By Vanessa Saunders, MBA, MIMC, Broker Owner, Global Property Systems Real Estate.
I was watching my two dogs, Harry and Dobson, sharing the sofa for a nap yesterday, I thought to myself, “It must be great to be a dog when things are so unsettled because of the pandemic. Lucky for us that at least dogs can’t transmit the virus, so unlimited hugs are available.
I asked our agents who have pets at home how their animals help them cope. The answers were delightful.
Beryl Veasey-Oles, is our associate broker in Gardiner, NY. Beryl has two cats and two dogs. The cats are named Twp (Welsh for crazy), and Cwtch (Welsh for cuddle). (She apparently had their vowels removed early on.) Their story is heartwarming.
Beryl writes. “One Christmas Eve several years ago, we found two kittens left in a shopping bag on my stepson’s doorstep in his apartment building in Brooklyn. We’re still trying to figure out how they got to my house in Gardiner after we adamantly refused even to consider taking them in (even to the point of foot-stamping, as I recall)…. But we’re awfully glad we did.
They are so smart, and fun and bring so much to our lives. They come when called, have a decent vocabulary, go for walks with us in the woods, and are great mousers! They are also cats, so they pretty much rule the entire household. Our two rescue pit bulls, Desi and Lucy are terrified of them. The cats have the two dogs completely under their thumbs…er… paws.”
Susan Haynes’s last pet was a bit different. She says, “I have no pets now, but the last pet I had was a Colombian red-tailed boa named Togo. She was affectionate, gentle and curious – she had the sweetest personality.” She grew to six feet long, at which time Susan had to give her away. Togo now resides with Susan’s ex-husband.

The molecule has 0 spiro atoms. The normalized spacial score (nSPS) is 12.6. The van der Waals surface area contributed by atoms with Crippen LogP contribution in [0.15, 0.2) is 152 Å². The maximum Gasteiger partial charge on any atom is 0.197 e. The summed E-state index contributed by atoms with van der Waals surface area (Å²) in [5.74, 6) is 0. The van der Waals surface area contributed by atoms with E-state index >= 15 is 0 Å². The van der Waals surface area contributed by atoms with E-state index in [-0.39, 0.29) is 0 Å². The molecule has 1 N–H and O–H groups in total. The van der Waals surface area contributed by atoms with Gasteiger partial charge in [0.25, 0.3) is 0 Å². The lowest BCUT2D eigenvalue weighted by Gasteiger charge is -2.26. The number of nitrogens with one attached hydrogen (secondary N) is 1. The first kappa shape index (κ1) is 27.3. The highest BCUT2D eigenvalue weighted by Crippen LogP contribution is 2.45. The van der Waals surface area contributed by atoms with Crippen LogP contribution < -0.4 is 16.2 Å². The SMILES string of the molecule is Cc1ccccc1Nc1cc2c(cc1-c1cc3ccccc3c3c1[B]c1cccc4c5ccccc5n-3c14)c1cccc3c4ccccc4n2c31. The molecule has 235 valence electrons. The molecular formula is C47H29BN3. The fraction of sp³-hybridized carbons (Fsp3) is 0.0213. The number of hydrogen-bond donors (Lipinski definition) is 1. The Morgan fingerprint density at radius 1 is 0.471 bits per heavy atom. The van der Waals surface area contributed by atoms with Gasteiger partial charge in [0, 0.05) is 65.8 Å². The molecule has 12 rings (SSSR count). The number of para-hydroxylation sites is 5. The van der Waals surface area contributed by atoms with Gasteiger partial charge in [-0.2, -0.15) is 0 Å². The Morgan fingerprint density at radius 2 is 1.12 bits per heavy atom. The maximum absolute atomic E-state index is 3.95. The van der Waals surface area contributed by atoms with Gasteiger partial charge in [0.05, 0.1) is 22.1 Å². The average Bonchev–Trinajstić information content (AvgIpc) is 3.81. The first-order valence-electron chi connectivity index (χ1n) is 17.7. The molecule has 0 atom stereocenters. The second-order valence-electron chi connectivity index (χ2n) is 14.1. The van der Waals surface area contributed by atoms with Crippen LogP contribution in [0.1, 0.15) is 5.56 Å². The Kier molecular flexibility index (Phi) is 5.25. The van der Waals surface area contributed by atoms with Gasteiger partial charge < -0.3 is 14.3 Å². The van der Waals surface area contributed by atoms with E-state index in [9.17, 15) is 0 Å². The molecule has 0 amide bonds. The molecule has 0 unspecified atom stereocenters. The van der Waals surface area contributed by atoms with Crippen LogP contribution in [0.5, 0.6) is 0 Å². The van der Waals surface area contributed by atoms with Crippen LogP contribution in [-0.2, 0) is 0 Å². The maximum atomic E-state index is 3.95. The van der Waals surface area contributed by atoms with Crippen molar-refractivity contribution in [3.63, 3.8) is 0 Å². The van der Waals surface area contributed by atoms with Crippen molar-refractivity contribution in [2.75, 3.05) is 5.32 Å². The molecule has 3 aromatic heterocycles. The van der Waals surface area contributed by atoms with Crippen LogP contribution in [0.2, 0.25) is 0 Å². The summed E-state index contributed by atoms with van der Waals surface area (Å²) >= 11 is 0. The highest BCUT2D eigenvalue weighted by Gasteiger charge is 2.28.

Sara Rounds’ pet is named Flash. She explains, “He is named Flash because when we first brought him into the family at 11 weeks old, he was unbelievably fast! My kids are big fans of the superhero shows, one of them being “The Flash”, who is known for his speed, so they thought the name was fitting.”
“Flash is great to have around during this quarantine because although he is not a cuddler, there are times during the day where he checks in with each member of the family for his “pets”, which is adorable and forces us to stop whatever we are doing for a few minutes of being in tune with the calmness and the moment. He is our first and only pet, so he’s pretty spoiled.”
Tim and I have two dogs in our lives, both rescues, both of questionable heritage. When we adopted Harry five years ago from a shelter in Accord, NY, they promised he would only be a medium-sized dog. He’s up to 102 pounds and presumably still growing. Harry is a punk and likes nothing better than chasing off our two Canadian geese who periodically reside on our pond. He also loves to wrestle with our other dog Dobson, who turned out to actually be of medium size. Dobson came from the SPCA in Briarcliff Manor three years ago and was a fearful dog. When we met him, he was totally shut down. We had Harry along with us, and we had to carry Dobson from his outdoor cage to the fenced-in doggie playground to see if they’d get along. At first, they didn’t interact. Harry sniffed around and finally approached Dobson. After a brief moment of “mutual self-introduction,” the dogs began to play. Dobson started to come out of his shell and by the end of the hour, they were acting like friends for life. The staff at Briarcliff called Harry the “Angel Dog.”
Somehow, our animals become part of the family. Lucky for us.
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